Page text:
For such a simple food, eggs sure are controversial. It seems like general opinion on the health benefits or ill effects of these protein powerhouses changes pretty often. My patients ask about them all the time.
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With that in mind, as part of our ongoing series on the top diet myths, let’s take a look at what the current science says.
Myth 4: If you have high cholesterol, stop eating eggs
Eggs are, in some ways, the perfect food. A 2011 study in the journal Food Chemistry found that regular egg consumption may be associated with a reduced risk of cardiovascular disease and cancer because of their high levels of antioxidants. And several studies, including one in the Journal of Agricultural and Food Chemistry, have found that eggs may help lower blood pressure as well. In addition to their antioxidants, eggs supply a tremendous amount of protein and nutrients in a low-calorie, low-carbohydrate and cheap package.
But what about cholesterol? If your cholesterol numbers are high, can you still eat your favorite breakfast food?
The answer is maybe. Enjoying eggs in moderation (fewer than 4–6 per week) may still be an option for patients with high cholesterol. A 2012 study in the journal Current Opinion in Clinical Nutrition and Metabolic Care covers several studies that found that individuals who consume moderate amounts of eggs are not observed to have increases in cholesterol when compared to individuals who cut eggs out of their diets entirely.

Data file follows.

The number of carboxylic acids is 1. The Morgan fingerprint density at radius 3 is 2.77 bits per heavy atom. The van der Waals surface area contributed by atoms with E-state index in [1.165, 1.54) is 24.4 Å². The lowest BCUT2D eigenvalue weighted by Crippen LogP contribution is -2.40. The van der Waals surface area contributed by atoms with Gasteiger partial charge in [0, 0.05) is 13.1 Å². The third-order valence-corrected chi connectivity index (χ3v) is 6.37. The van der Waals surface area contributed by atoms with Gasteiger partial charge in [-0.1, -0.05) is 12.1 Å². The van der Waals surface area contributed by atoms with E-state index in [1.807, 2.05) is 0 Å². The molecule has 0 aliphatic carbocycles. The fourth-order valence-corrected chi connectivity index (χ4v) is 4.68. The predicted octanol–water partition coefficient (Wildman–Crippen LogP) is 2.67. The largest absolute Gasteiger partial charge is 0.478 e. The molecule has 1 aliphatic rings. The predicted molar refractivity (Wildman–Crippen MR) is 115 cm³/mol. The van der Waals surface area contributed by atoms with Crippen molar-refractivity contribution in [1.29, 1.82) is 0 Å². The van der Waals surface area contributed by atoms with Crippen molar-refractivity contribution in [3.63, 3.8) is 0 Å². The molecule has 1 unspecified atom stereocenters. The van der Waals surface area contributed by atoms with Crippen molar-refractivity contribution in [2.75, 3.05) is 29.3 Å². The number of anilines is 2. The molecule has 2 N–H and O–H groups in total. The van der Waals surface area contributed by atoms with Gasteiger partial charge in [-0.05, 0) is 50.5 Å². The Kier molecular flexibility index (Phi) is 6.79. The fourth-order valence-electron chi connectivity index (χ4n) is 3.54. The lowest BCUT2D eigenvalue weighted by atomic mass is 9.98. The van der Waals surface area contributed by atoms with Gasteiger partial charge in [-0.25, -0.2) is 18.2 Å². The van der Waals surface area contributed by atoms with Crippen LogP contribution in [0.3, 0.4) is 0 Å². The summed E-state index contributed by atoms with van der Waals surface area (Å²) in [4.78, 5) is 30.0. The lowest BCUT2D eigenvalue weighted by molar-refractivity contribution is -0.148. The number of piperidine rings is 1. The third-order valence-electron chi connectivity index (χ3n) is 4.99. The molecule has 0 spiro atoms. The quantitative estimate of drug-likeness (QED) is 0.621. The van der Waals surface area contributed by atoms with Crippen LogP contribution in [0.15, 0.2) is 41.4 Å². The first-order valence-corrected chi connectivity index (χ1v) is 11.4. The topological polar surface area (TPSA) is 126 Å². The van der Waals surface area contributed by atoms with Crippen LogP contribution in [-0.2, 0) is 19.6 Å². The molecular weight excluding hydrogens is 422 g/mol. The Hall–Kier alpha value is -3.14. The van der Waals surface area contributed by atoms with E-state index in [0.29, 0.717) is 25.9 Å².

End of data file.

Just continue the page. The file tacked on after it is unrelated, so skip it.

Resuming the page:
Don’t start piling on the three-egg omelettes, though. Moderation is the key, and so is your doctor’s advice.
Tips for cooking eggs — and alternatives
If you’re still worried about eating eggs, consider egg whites or egg-substitute products. They’re still loaded with protein, but without so much cholesterol.
The way you prepare your eggs is important as well. Cook your eggs fully, without runny yolks or whites. Why? First, fully cooked eggs reduce the possibility of food-borne illness, which can occur with any undercooked animal product. Second, eggs contain a wonderful vitamin called biotin that helps maintain strong hair and nails. The problem is, biotin becomes inactivated by another component in eggs called avidin. The solution: Cook the egg fully to inactivate the avidin and better absorb the biotin!
Beyond eggs, if you’re interested in lowering your cholesterol through lifestyle changes, a few keys steps can help you get started:
- Add fiber-rich foods to your diet, such as 100 percent whole grain breads, pasta and rice as well as beans and cruciferous vegetables. Fiber has been shown to help in lowering total cholesterol levels.
- Start walking 10,000 steps a day to give your body the exercise it needs to be healthy.
- Avoid products high in cholesterol and saturated fats, such as full-fat dairy products, red meat and processed food items with tropical oils in them.
These small steps will help you in your quest to lower your cholesterol as well as your overall risk for heart disease and stroke.